Workers expect their defined contribution plans to play a greater role in their retirement income than annuities.
Feb. 11--Highmark Inc. is signing insurance members at a rate of more than 1,000 a day in Affordable Care Act health plans, but the company's chief executive sidestepped questions about whether the business will be profitable in the first year.
Several national insurers said last week they expect to lose money on members signed up through online marketplaces formed by states and the federal government. But Highmark CEO William Winkenwerder on Monday would say only "we don't intend to lose money."
Insurance companies have been concerned that they might lose money on Affordable Care Act plans because a majority of the people signing up have been older. Younger people are needed to offset the risk of insuring older people who tend to have more medical problems and more expensive claims. Highmark has said its enrollment has been "skewing older."
Winkenwerder, speaking to reporters at the company's Downtown headquarters, said he believes Highmark's offerings to individuals were "appropriately priced" and that the nonprofit Blue Cross Blue Shield insurer would "be able to manage the costs."
In addition to slim margins from Affordable Care Act plans, Winken-werder drew questions about the financial implications of the state's largest health insurer's pending breakup with hospital giant UPMC.
While UPMC last week said its annual revenue would drop by an estimated $500 million if it renewed a reimbursement contract with Highmark, Winken-werder said he didn't understand why UPMC would risk the loss of billions of dollars in claims Highmark pays Western Pennsylvania's biggest hospital system for treating the insurer's customers.
"We believe that there would be financial harm to them (without a contract), dislocation of patients and financial harm all around," he said. "We don't see the point in that."
To mute the potential loss of patients when the contract expires at the end of this year, UPMC has been trying to convince Highmark subscribers that they can keep in-network access to UPMC by switching insurers. After this year, UPMC Health Plan, Aetna Inc., Cigna Corp. and United Healthcare will offer full access to UPMC hospitals and doctors.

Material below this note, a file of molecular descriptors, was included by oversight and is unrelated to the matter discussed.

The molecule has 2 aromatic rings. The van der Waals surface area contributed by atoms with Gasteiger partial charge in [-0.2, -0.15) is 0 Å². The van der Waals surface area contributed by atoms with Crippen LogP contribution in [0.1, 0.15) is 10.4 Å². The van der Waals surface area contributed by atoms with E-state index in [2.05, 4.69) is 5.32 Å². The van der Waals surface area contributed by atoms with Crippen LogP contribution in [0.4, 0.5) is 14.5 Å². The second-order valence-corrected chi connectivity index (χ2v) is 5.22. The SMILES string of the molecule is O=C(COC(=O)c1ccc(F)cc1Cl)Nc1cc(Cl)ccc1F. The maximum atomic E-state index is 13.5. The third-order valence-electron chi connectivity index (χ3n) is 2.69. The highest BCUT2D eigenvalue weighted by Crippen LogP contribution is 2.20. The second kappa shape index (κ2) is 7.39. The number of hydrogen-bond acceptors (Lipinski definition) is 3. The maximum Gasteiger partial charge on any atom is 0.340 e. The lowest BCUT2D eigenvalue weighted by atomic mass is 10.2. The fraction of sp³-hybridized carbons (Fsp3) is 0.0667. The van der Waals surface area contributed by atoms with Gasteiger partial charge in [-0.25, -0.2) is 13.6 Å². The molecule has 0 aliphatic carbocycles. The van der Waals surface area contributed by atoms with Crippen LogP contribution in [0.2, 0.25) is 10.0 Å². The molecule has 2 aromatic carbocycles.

UPMC said last week that Western Pennsylvania employers are increasingly leaving Highmark or offering an alternative plan from other insurance providers alongside Highmark's.
But Highmark maintained that its share of the market for commercial insurance customers -- individuals younger than 65 and employer groups -- was 63 percent in January, unchanged from the same point last year. It also said it retained 95 percent of customers as of January and added 11,600 PNC Financial Services Group Inc. employees.
Gaining individual subscribers through Affordable Care Act plans may be buoying a possible loss of group customers. Since Oct. 1, Highmark signed up 110,000 people in plans through the federal government's Healthcare.gov marketplace and outside the exchange in Pennsylvania, Delaware and West Virginia.
The company, which is the largest health insurer in Delaware and West Virginia, declined to provide a breakdown of how many customers came from direct sales outside the exchange.
Through Jan. 1, Highmark signed up 44,685 people through Healthcare.gov in the three states, including 37,100 in Pennsylvania.
Winkenwerder said he expects the insurer to have gained between 150,000 and 200,000 members by March 31, when open enrollment under the Affordable Care Act ends for this year.
National insurers Aetna, Cigna and Humana Inc. said last week that they expect to lose money on individual policies this year because not enough young and healthy people have signed up to offset costs of older and sicker people.
As of the end of December, about a quarter of the more than 2 million enrollees nationwide were between the ages of 18-34, the federal government reported last month.
Alex Nixon is a staff writer |for Trib Total Media. He can be reached at 412-320-7928 or firstname.lastname@example.org.
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